Sollinger, Morris L
Herbert complete two years of high school in Spring City and then worked for Belmont Iron Works in Royersford. He was a member of the Junior Order of the United American Mechanics, a large organization founded in Philadelphia in 1853. He was also a member of the Sons and Daughters of Liberty Lodges, and a member of the Liberty Fire Company on Hall Street (still there today).Herbert entered the Army on February 17, 1941, as part of Company B 111th Infantry from Phoenixville before it was mustered into active duty. He applied and was accepted into the all-volunteer paratroops, and served with Company H, 505th Parachute Infantry Regiment, 82nd Airborne Division. The 82nd Infantry Division was reorganized and re-designated as the 82nd Airborne division, the first Airborne Division of the US Army.
Roland was shipped overseas in December, 1943 to join the 82nd in England as they prepared for the Normandy landings in France in June. The 82nd division, along with the 101st divisions landed behind enemy lines in Normandy the night of June 5th to secure vital bridges for the amphibious forces landing on Utah and Omaha beaches on the morning of June 6.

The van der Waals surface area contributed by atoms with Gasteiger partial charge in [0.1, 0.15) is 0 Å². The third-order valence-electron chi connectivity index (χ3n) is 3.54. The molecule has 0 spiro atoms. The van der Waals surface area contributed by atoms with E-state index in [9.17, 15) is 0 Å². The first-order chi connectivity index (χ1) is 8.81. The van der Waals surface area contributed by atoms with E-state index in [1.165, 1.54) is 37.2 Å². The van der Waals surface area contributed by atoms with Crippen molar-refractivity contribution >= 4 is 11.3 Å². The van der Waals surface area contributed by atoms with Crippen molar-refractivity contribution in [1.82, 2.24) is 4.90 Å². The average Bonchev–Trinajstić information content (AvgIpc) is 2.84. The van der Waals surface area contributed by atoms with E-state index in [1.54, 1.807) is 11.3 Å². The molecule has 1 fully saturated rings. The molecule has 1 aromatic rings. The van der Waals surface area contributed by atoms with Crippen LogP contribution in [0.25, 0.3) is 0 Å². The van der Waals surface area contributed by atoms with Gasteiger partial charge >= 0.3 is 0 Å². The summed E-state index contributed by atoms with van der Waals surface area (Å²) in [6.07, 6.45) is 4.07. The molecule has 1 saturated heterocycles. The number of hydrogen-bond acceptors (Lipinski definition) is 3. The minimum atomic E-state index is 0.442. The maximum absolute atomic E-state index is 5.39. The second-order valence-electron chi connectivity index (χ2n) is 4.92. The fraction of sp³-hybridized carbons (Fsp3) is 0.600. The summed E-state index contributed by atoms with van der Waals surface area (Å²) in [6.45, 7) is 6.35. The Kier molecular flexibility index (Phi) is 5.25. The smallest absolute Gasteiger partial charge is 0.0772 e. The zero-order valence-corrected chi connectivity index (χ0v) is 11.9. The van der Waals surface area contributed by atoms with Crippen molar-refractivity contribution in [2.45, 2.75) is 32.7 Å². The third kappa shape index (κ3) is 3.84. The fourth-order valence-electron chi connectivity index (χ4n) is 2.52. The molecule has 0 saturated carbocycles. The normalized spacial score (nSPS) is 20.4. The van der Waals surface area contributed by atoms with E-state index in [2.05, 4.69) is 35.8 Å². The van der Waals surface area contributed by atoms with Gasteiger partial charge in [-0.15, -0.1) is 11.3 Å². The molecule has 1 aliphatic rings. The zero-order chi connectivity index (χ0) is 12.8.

In September, the 82nd was involved in Operation Market Garden, a massive parachute jump into the Netherlands to capture bridges into Germany. The concept was to parachute deep behind enemy lines as an end run around the flanks of the heavily defended German lines in France. This operation was conceived by British Field Marshall Montgomery as an attempt to shorten the war, however, the operation was a complete failure - the bridges were too far from the supply lanes, and infantry could not break through to the bridges. The movie “A Bridge Too Far” describes a portion of this operation. It was during this operation that Herbert met his fate.
Corporal Herbert Roland Shenafield was killed in action on October 4, 1944 in Holland. His parents were notified via telegram on November 1st.
Research by Don Wambold, WCMSC